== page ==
Crowd control: how to combat mobbing
April 10, 2023
I was four and in kindergarten. I had attended my dad’s company Christmas party on the weekend where Santa had given me the coolest, most sophisticated school bag. It looked like the kind the grown ups used that they carried over their shoulders with shiny buckles and fancy straps, but with fun colours. As we painted our four-year-old masterpieces in art class, a jealous classmate, Betty, walked over, armed with a loaded paintbrush and looked me in the eyes before slathering blue paint all over my precious new possession. I can still feel the hurt of that moment, the tightening of my body and that intense puzzlement of, WHY?! My four-year-old self struggled to understand how someone could be so utterly mean.
Fast forward to grade 7. I was 12 and hanging out at the local mall with my friend Noemi. Noemi and I lived in the same neighbourhood but went to different schools. As we browsed the racks of a favourite tween storefront, along came two of Noemi’s school friends – the “Mean Girls.” Noemi went to a French-speaking school and the Mean Girls liked to speak French in front of me thinking I didn’t understand. They loved to exclude me and make fun of me. I was a few years into taking French in school by now and had a year of French immersion under my belt so I could make out some of what they were saying – essentially that everything I looked at was ugly and everything I did was worthy of intense mockery. And if I had any doubt, the looks of disgust on their faces and their snickering as they looked at me as they spewed their comments made clear that their words were anything but kind. I vividly remember the fire in my cheeks, the tightness in my chest and muscles, just like with Betty in kindergarten, and that feeling of aloneness from being ostracized. Noemi – my “friend” – did nothing to help, and, in fact, kind of joined in with the Mean Girls.
Workplace bullying is just schoolyard bullying all grown up. It doesn’t feel any less hurtful and it doesn’t have any less of an impact on its targets. It obliterates psychological health and safety, impacting mental health with outcomes like depression and anxiety, and other stress-related effects like irritability, headaches, poor sleep and eating habits, as well as substance abuse. And it destroys self-confidence, creeping into productivity at work. To put it bluntly, it’s devastating. And if it’s happening in your workplace, it’s taking a toll on the organization’s people, teams and the bottom line.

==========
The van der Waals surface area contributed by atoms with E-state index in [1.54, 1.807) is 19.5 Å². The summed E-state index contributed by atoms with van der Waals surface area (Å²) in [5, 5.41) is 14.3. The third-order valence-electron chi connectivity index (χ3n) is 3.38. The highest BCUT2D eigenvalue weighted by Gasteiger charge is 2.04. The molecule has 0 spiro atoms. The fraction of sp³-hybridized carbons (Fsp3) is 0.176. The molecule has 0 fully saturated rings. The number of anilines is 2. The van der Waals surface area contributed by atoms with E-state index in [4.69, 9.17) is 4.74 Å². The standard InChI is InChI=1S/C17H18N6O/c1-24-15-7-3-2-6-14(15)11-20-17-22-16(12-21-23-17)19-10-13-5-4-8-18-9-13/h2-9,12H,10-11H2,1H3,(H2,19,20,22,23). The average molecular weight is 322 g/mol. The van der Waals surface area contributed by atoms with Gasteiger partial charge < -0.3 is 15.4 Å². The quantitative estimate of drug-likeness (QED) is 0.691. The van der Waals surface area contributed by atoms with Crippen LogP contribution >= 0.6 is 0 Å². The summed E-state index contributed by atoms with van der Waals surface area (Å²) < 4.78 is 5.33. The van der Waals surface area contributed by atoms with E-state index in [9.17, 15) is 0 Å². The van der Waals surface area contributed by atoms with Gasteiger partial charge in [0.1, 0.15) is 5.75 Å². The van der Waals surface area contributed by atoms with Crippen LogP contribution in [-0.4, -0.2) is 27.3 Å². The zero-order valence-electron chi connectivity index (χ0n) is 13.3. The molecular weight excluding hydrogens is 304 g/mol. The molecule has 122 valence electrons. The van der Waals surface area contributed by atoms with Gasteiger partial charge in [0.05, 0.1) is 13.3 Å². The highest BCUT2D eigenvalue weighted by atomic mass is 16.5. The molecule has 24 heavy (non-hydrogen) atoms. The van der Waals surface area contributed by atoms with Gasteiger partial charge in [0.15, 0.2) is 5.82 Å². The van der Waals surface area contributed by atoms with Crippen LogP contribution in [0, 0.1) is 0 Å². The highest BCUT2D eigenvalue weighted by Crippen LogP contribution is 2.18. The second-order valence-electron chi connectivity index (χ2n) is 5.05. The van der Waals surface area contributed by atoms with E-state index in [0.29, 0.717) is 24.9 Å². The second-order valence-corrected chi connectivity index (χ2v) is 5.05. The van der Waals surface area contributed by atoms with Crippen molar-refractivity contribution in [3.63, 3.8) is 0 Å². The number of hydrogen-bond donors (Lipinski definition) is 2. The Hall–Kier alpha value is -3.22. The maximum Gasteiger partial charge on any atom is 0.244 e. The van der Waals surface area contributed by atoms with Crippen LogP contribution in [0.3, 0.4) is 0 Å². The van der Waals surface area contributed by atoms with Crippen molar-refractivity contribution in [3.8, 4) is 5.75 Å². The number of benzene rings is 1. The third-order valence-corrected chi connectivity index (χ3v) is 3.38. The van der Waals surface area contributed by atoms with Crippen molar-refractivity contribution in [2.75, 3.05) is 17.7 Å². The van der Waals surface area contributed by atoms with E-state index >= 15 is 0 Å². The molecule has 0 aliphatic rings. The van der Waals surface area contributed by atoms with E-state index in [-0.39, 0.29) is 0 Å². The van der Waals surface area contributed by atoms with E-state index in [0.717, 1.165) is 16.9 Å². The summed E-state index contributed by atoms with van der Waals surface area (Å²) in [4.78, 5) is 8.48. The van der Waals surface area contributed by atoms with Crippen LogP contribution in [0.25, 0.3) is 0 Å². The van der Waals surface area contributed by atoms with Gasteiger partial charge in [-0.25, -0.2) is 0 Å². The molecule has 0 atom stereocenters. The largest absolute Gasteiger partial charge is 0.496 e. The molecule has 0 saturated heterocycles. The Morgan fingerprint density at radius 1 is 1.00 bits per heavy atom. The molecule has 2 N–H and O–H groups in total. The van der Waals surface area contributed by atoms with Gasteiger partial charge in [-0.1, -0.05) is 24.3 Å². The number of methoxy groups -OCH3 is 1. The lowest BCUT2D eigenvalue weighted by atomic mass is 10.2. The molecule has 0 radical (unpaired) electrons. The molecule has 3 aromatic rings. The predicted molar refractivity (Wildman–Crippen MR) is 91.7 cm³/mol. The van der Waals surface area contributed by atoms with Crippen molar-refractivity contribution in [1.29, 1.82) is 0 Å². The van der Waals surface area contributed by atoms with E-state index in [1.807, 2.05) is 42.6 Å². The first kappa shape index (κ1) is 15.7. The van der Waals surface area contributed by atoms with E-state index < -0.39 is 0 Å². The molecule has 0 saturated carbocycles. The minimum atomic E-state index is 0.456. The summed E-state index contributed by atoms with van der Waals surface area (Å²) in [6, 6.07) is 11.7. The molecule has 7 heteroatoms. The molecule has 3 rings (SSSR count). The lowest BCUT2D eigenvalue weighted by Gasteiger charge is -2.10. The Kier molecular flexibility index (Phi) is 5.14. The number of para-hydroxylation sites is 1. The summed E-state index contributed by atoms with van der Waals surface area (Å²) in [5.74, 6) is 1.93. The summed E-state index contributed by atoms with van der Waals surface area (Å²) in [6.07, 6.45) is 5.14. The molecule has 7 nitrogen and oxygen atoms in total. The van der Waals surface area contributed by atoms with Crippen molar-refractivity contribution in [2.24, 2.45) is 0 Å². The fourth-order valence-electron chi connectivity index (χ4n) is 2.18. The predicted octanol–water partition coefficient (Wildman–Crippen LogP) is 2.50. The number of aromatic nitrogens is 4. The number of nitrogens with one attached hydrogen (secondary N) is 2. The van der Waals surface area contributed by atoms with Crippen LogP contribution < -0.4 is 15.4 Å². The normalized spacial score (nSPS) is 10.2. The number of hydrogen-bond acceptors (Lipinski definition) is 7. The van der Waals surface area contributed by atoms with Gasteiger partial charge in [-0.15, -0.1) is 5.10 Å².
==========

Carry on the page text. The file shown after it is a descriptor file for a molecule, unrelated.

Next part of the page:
Mobbing and its ringleaders
Mobbing is group bullying. It is the continual and systematic harassment and abuse of targets by peers. There is usually one or a few ringleaders who rally their peers to target someone, creating a hostile environment with the ultimate goal of forcing the target out of the workplace. You can recognize a ringleader by the characteristics and the tactics they use to entrench their power and build the mob. They:
- are socially adept and popular
- are highly effective at organizing others to participate
- use peer pressure, intimidation and fear
- manipulate coworkers into believing that the ringleader is the only one who can be trusted, fostering an “us against them” mentality, including against leadership